Across the nation, at least six deaths have been linked to its use. The drug currently is unregulated by federal law, but Louisiana, Florida and Virginia have been trying to ban it.

Posted: 10/7/2013 11:16:00 AM

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The Most Horrifying Drug in the World Comes to the U.S.

From TIME:

A flesh-eating drug called Krokodil, because it makes user’s skin scaly and green before it rots away, has arrived on American soil. The Banner Poison Control center in Arizona has reported the first two users of the drug — which has been available in Russia for more than a decade — here in the U.S.

Krokodil most closely resembles morphine or heroin and is injected into the veins. It is made of codeine, a painkiller often used in cough syrup, and a mix of other materials including gasoline, paint thinner, and alcohol.

“As far as I know, these are the first cases in the United States that are reported,” Dr. Frank LoVechhio, co-medical director at Banner Good Samaritan Poison and Drug Information Center in Arizona, told CBS 5. “So we’re extremely frightened.”

When it is injected, the drug rots the skin by rupturing blood vessels, causing the tissue to die. As a result, the skin hardens and rots, sometimes even falling off to expose the bone. ”These people are the ultimate in self-destructive drug addiction,” Dr. Ellen Marmur, chief of dermatological and cosmetic surgery at Mount Sinai Medical Center in New York City told Fox News, “Once you are an addict at this level, any rational thinking doesn’t apply.”

Posted: 9/27/2013 11:30:00 AM

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Suboxone: The New Drug Epidemic?

From the National Pain Report:

A drug increasingly being used to treat opioid addiction may be fueling a new epidemic of diversion, overdose, addiction and death in the United States.

The drug’s name is buprenorphine, but it is more widely known by its brand name – Suboxone – which for many years was sold exclusively by Reckitt-Benckiser, a British pharmaceutical company. Since Reckitt’s patent on Suboxone expired in 2012, several other drug makers have rushed to introduce their own formulations – hoping to grab a share of the $1.5 billion market for Suboxone in the U.S.

Two generic versions of buprenorphine were introduced earlier this year. And this month a Swedish drug maker began selling a menthol flavored tablet – called Zubsolv – that is designed to mask the bitter taste of buprenorphine. Other formulations of the drug include a film strip that dissolves under the tongue and a buprenorphine skin patch. One company is even developing a buprenorphine implant to be inserted under the skin.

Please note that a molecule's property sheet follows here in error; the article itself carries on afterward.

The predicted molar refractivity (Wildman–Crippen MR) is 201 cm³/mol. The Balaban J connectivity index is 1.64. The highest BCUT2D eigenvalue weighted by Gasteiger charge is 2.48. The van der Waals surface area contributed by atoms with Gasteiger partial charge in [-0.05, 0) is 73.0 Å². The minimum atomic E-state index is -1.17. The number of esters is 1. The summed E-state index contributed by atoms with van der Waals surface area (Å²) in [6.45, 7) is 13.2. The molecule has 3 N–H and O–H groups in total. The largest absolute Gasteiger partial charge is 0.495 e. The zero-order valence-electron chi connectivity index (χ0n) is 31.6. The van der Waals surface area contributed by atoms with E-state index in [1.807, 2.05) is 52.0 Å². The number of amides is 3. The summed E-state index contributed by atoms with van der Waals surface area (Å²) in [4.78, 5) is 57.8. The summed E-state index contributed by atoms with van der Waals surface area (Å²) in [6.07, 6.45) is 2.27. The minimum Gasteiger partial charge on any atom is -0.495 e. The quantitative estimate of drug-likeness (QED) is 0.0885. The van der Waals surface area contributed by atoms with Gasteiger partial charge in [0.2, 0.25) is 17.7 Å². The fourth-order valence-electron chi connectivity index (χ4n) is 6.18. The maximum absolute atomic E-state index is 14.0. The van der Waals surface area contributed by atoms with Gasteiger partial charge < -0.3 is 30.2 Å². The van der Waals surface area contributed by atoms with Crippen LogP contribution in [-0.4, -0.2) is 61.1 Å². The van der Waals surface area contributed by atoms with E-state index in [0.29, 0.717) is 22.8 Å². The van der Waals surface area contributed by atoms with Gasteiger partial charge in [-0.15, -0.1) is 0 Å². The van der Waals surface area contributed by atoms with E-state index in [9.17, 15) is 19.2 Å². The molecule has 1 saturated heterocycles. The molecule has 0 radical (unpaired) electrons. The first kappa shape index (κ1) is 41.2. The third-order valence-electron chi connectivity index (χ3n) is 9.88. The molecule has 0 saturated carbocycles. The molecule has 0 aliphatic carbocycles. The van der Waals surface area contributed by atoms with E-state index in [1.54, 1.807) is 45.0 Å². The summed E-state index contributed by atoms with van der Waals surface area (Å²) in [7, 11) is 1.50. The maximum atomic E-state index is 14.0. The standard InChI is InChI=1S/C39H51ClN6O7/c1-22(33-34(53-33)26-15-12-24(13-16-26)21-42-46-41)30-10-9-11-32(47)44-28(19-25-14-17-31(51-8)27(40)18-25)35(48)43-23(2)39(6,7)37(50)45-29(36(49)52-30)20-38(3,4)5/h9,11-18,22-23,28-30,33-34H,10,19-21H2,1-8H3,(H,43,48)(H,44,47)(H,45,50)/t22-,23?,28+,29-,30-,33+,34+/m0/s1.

“This is insanity,” says Percy Menzies, a pharmacist and addiction expert. “Buprenorphine is one of the most abused pharmaceuticals in the world.”

Buprenorphine is a narcotic, a powerful and potentially addicting painkiller that was first approved as a treatment for opioid addiction in the U.S. in 2002. When combined with naloxone to make Suboxone, the two drugs can be used to help wean addicts off opioids such as heroin, Vicodin, OxyContin, and hydrocodone. Naloxone blocks opioid receptors in the brain and central nervous system.

Over three million Americans with opioid dependence have been treated with Suboxone. Although praised by addiction experts as a tool to wean addicts off opioids, some are fearful the drug is overprescribed and misused.

A report by the Substance Abuse and Mental Health Services Administration (SAMHSA) found a ten-fold increase in the number of emergency room visits involving buprenorphine. Over half of the 30,000 hospitalizations in 2010 were for non-medical use of buprenorphine.

How many died from buprenorphine overdoses is unknown, because medical examiners and coroners do not routinely test for the drug.

The problem with Suboxone, according to Menzies, is that many addicts have learned they can use the medication, not to treat their addiction, but to maintain it. Suboxone won’t get them “high” but it will help them smooth out withdrawal symptoms between highs.

Suboxone is so popular with addicts that it has turned into a street drug – to be bartered or exchanged for money, heroin or other illegal drugs. According to one estimate, about half of the buprenorphine obtained through legitimate prescriptions is either being diverted or used illicitly.

Posted: 9/24/2013 10:22:00 AM